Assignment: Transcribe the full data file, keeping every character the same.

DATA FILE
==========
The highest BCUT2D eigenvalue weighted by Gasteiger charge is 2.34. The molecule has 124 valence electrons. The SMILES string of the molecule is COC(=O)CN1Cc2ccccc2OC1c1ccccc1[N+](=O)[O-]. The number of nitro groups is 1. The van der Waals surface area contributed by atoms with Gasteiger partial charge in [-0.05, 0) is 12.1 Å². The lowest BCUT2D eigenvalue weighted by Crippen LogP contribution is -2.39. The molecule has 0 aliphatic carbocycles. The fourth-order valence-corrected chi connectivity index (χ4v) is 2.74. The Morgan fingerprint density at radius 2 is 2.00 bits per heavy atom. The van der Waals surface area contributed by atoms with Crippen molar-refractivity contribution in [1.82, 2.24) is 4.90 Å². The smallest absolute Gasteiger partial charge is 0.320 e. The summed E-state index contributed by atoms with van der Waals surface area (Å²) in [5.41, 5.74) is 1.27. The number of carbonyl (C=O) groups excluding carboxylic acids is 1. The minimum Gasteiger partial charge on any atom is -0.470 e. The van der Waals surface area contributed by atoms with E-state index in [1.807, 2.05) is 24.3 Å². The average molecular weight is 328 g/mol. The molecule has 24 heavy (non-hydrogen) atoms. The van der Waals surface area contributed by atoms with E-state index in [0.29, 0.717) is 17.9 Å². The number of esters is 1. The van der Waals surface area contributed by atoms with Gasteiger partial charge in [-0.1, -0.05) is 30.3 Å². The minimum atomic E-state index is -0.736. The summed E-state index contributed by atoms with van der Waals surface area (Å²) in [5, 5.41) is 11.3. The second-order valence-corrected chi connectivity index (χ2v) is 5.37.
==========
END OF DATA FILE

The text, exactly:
The highest BCUT2D eigenvalue weighted by Gasteiger charge is 2.34. The molecule has 124 valence electrons. The SMILES string of the molecule is COC(=O)CN1Cc2ccccc2OC1c1ccccc1[N+](=O)[O-]. The number of nitro groups is 1. The van der Waals surface area contributed by atoms with Gasteiger partial charge in [-0.05, 0) is 12.1 Å². The lowest BCUT2D eigenvalue weighted by Crippen LogP contribution is -2.39. The molecule has 0 aliphatic carbocycles. The fourth-order valence-corrected chi connectivity index (χ4v) is 2.74. The Morgan fingerprint density at radius 2 is 2.00 bits per heavy atom. The van der Waals surface area contributed by atoms with Crippen molar-refractivity contribution in [1.82, 2.24) is 4.90 Å². The smallest absolute Gasteiger partial charge is 0.320 e. The summed E-state index contributed by atoms with van der Waals surface area (Å²) in [5.41, 5.74) is 1.27. The number of carbonyl (C=O) groups excluding carboxylic acids is 1. The minimum Gasteiger partial charge on any atom is -0.470 e. The van der Waals surface area contributed by atoms with E-state index in [1.807, 2.05) is 24.3 Å². The average molecular weight is 328 g/mol. The molecule has 24 heavy (non-hydrogen) atoms. The van der Waals surface area contributed by atoms with E-state index in [0.29, 0.717) is 17.9 Å². The number of esters is 1. The van der Waals surface area contributed by atoms with Gasteiger partial charge in [-0.1, -0.05) is 30.3 Å². The minimum atomic E-state index is -0.736. The summed E-state index contributed by atoms with van der Waals surface area (Å²) in [5, 5.41) is 11.3. The second-order valence-corrected chi connectivity index (χ2v) is 5.37.